Jun 15, 2009, 6:51 AM
Work has at last begun on the Westfield-Sukuta Road. The road has been in bad shape for a very long time now. It is covered in potholes, thus making it almost impassable for vehicles, especially during the rainy season. Only few brave drivers have been daring to ply the route, despite the resultant wear and tear to their cars. The upshot is that there are not enough vehicles to serve the multitude of commuters who have to wait everyday for hours on end to get to their destinations.
The Westfield-Sukuta Road is a vital road in that it connects the metropolis with Sukuta that is noted for its rich vegetable gardens. This underlies the economic importance of the road. The Sukuta women who commute on the road on a daily basis to bring their produce to Serekunda Market in particular have had to put up over the years with the rough ride to and from their gardens. As a matter of course, it has resulted in a slight rise in prices of vegetables. It has also led to a loss of revenue for landlords as most tenants are reluctant to search for accommodation in Sukuta and its environs due to the difficulties associated with commuting to and from the area.
But all of that will soon be a thing of the past, thanks to the concerted efforts of the Ministry of Finance and Economic Affairs, the Gambian Agency for the Management of Public Works (GAMWORKS), the Trade Gateway Project under the Gambia Investment Promotion and Free Zones Agency (GIPFZA), the Islamic Development Bank (IDB) and several others. We note with deep appreciation and commendation the personal commitment of the Minister of Finance and Economic Affairs Mr Musa Gibril Bala Gaye to the realization of the Westfield-Sukuta Road project.Speaking recently during the start-up workshop organized by GAMWORKS for stakeholders and beneficiaries to discuss the implementation schedule, status of the work and the challenges and constraints of the reconstruction of the Westfield-Sukuta Road, Mr Gaye disclosed how hard it was to get the requisite funds for the project. When he saw that there were inadequate funds under the Trade Gateway Project to implement the civil works, he turned to the IDB for assistance. He said: "I therefore contacted the Islamic Development Bank (IDB) for possible co-financing of the project. When the IDB came for an appraisal mission in June 2007, they not only expressed their keen interest in the project, but proposed to fund the whole of the civil works instead of co-financing with the World Bank. I accepted the proposal and this led to the signing of the US$7.705 million loan agreement between IDB and the Government of The Gambia in November 2007."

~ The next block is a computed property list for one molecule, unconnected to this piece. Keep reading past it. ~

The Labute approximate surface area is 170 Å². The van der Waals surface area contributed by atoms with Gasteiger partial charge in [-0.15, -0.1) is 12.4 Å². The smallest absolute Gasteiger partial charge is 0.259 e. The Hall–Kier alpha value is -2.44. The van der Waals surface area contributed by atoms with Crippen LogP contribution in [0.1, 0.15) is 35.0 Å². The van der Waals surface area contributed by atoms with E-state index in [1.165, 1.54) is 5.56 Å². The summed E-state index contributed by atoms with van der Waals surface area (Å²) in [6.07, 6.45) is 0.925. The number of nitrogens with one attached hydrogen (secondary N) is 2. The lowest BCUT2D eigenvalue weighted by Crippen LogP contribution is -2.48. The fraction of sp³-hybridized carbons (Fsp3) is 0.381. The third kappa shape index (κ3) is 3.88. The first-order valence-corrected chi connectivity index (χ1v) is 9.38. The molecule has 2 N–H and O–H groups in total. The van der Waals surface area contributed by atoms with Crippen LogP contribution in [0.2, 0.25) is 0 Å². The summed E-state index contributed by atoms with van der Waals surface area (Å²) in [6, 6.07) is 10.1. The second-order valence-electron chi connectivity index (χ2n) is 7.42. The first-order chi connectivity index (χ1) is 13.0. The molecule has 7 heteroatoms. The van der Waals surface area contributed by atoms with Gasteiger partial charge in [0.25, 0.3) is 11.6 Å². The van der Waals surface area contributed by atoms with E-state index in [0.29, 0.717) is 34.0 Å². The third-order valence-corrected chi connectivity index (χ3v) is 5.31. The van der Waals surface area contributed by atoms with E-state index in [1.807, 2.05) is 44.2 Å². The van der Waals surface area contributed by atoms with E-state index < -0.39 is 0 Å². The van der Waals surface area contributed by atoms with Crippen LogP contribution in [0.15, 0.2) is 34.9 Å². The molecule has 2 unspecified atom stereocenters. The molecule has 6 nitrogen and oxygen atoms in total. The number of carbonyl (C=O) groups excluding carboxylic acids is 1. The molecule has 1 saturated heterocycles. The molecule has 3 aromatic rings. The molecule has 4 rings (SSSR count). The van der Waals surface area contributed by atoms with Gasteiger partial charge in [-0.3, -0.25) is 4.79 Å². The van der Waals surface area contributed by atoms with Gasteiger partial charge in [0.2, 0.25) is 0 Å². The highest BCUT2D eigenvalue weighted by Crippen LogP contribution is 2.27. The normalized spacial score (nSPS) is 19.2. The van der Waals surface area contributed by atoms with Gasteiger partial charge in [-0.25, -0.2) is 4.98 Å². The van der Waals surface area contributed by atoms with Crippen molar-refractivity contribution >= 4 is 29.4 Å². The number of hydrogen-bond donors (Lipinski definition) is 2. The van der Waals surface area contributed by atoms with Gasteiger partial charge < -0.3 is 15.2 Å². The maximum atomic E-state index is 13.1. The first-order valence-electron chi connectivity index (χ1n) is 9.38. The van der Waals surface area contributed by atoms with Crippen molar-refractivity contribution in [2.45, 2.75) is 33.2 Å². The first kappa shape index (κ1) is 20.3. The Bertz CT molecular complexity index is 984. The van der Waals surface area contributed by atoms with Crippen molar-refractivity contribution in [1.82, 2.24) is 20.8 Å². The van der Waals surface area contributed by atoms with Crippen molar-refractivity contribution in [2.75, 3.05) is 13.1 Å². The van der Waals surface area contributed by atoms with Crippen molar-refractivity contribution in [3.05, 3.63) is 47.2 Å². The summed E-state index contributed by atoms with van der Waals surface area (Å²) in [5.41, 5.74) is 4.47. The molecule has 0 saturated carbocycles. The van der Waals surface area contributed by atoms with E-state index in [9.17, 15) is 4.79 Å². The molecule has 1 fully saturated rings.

The rehabilitation plan as outlined by Mr Ebrima Cham, the point man of GAMWORK, is splendid. It is a two-lane carriageway with parking bays and concreted sidewalks, drains, and street as well as traffic lights at major junctions. And the rickety Bakoteh Bridge will also be made over.
We have for the past three years insisted consistently on the rehabilitation of the Westfield-Sukuta Road because we recognize the immense social and economic importance of the road. Apart from making access to the fast-growing Sukuta and other outlying towns and villages much quicker, it will spur development at an incredible speed because it will lead to the decongestion of the metropolis. And probably drive down rent as more and more people would prefer to live in the suburb, as long as they have little or no difficulty in commuting to and from work.
Our pressing concern now is that the implementation schedule should be strictly adhered to so that the project is completed on time for the people of this country to harness its inherent immense social and economic benefits. We see the Westfield-Sukuta Road as the road to monumental development.
"I have no relish for the country; it is kind of a healthy grave."